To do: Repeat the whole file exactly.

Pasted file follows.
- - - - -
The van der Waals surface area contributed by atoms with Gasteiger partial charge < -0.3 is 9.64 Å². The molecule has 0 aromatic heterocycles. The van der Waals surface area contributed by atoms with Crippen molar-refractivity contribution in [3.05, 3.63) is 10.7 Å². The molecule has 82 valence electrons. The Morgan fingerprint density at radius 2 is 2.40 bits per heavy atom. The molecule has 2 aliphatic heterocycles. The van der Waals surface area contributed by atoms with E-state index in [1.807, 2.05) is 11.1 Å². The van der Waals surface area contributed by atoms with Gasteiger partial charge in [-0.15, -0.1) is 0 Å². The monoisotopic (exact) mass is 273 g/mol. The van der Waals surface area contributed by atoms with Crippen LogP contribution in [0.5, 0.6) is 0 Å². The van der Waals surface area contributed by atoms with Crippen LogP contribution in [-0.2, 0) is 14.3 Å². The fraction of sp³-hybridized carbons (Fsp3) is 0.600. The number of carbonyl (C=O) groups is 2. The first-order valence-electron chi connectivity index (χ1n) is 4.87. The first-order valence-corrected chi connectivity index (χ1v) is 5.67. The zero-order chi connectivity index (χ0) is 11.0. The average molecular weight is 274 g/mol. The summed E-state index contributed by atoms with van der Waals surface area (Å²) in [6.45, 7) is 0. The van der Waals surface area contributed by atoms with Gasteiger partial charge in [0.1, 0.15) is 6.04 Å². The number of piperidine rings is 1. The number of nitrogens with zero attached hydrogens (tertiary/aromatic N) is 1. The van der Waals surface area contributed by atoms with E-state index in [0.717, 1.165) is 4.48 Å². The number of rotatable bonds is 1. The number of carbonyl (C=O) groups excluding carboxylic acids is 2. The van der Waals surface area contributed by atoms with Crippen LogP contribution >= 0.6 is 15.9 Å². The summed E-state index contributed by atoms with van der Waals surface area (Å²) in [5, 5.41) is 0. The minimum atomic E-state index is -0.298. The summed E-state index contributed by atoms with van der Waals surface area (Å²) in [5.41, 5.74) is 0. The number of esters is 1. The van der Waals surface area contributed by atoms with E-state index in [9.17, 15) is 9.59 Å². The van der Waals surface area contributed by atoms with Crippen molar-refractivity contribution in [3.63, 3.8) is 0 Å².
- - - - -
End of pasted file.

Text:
The van der Waals surface area contributed by atoms with Gasteiger partial charge < -0.3 is 9.64 Å². The molecule has 0 aromatic heterocycles. The van der Waals surface area contributed by atoms with Crippen molar-refractivity contribution in [3.05, 3.63) is 10.7 Å². The molecule has 82 valence electrons. The Morgan fingerprint density at radius 2 is 2.40 bits per heavy atom. The molecule has 2 aliphatic heterocycles. The van der Waals surface area contributed by atoms with E-state index in [1.807, 2.05) is 11.1 Å². The van der Waals surface area contributed by atoms with Gasteiger partial charge in [-0.15, -0.1) is 0 Å². The monoisotopic (exact) mass is 273 g/mol. The van der Waals surface area contributed by atoms with Crippen LogP contribution in [0.5, 0.6) is 0 Å². The van der Waals surface area contributed by atoms with Crippen LogP contribution in [-0.2, 0) is 14.3 Å². The fraction of sp³-hybridized carbons (Fsp3) is 0.600. The number of carbonyl (C=O) groups is 2. The first-order valence-electron chi connectivity index (χ1n) is 4.87. The first-order valence-corrected chi connectivity index (χ1v) is 5.67. The zero-order chi connectivity index (χ0) is 11.0. The average molecular weight is 274 g/mol. The summed E-state index contributed by atoms with van der Waals surface area (Å²) in [6.45, 7) is 0. The van der Waals surface area contributed by atoms with Gasteiger partial charge in [0.1, 0.15) is 6.04 Å². The number of piperidine rings is 1. The number of nitrogens with zero attached hydrogens (tertiary/aromatic N) is 1. The van der Waals surface area contributed by atoms with E-state index in [0.717, 1.165) is 4.48 Å². The number of rotatable bonds is 1. The number of carbonyl (C=O) groups excluding carboxylic acids is 2. The van der Waals surface area contributed by atoms with Crippen LogP contribution >= 0.6 is 15.9 Å². The summed E-state index contributed by atoms with van der Waals surface area (Å²) in [5, 5.41) is 0. The minimum atomic E-state index is -0.298. The summed E-state index contributed by atoms with van der Waals surface area (Å²) in [5.41, 5.74) is 0. The number of esters is 1. The van der Waals surface area contributed by atoms with E-state index in [9.17, 15) is 9.59 Å². The van der Waals surface area contributed by atoms with Crippen molar-refractivity contribution in [3.63, 3.8) is 0 Å².